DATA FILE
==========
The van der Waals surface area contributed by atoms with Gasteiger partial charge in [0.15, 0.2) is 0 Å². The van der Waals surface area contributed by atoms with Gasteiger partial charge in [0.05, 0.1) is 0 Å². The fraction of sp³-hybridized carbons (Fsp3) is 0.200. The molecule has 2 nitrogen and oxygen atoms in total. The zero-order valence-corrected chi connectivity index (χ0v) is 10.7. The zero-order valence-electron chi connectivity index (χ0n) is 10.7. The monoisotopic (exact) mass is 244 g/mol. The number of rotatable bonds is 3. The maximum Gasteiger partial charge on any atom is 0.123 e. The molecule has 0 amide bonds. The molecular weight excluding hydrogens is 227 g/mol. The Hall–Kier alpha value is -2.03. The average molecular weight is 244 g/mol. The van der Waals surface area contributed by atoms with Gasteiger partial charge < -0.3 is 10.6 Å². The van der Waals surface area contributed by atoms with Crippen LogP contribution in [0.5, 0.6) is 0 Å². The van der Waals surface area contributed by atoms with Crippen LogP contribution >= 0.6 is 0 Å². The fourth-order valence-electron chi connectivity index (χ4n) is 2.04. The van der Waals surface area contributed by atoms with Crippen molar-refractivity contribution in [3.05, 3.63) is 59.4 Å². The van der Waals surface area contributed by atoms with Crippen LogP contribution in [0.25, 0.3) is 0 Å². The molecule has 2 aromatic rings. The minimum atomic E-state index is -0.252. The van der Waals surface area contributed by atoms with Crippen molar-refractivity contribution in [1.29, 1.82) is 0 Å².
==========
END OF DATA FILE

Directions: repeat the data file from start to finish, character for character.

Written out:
The van der Waals surface area contributed by atoms with Gasteiger partial charge in [0.15, 0.2) is 0 Å². The van der Waals surface area contributed by atoms with Gasteiger partial charge in [0.05, 0.1) is 0 Å². The fraction of sp³-hybridized carbons (Fsp3) is 0.200. The molecule has 2 nitrogen and oxygen atoms in total. The zero-order valence-corrected chi connectivity index (χ0v) is 10.7. The zero-order valence-electron chi connectivity index (χ0n) is 10.7. The monoisotopic (exact) mass is 244 g/mol. The number of rotatable bonds is 3. The maximum Gasteiger partial charge on any atom is 0.123 e. The molecule has 0 amide bonds. The molecular weight excluding hydrogens is 227 g/mol. The Hall–Kier alpha value is -2.03. The average molecular weight is 244 g/mol. The van der Waals surface area contributed by atoms with Gasteiger partial charge < -0.3 is 10.6 Å². The van der Waals surface area contributed by atoms with Crippen LogP contribution in [0.5, 0.6) is 0 Å². The van der Waals surface area contributed by atoms with Crippen LogP contribution >= 0.6 is 0 Å². The fourth-order valence-electron chi connectivity index (χ4n) is 2.04. The van der Waals surface area contributed by atoms with Crippen molar-refractivity contribution in [3.05, 3.63) is 59.4 Å². The van der Waals surface area contributed by atoms with Crippen LogP contribution in [0.25, 0.3) is 0 Å². The molecule has 2 aromatic rings. The minimum atomic E-state index is -0.252. The van der Waals surface area contributed by atoms with Crippen molar-refractivity contribution in [1.29, 1.82) is 0 Å².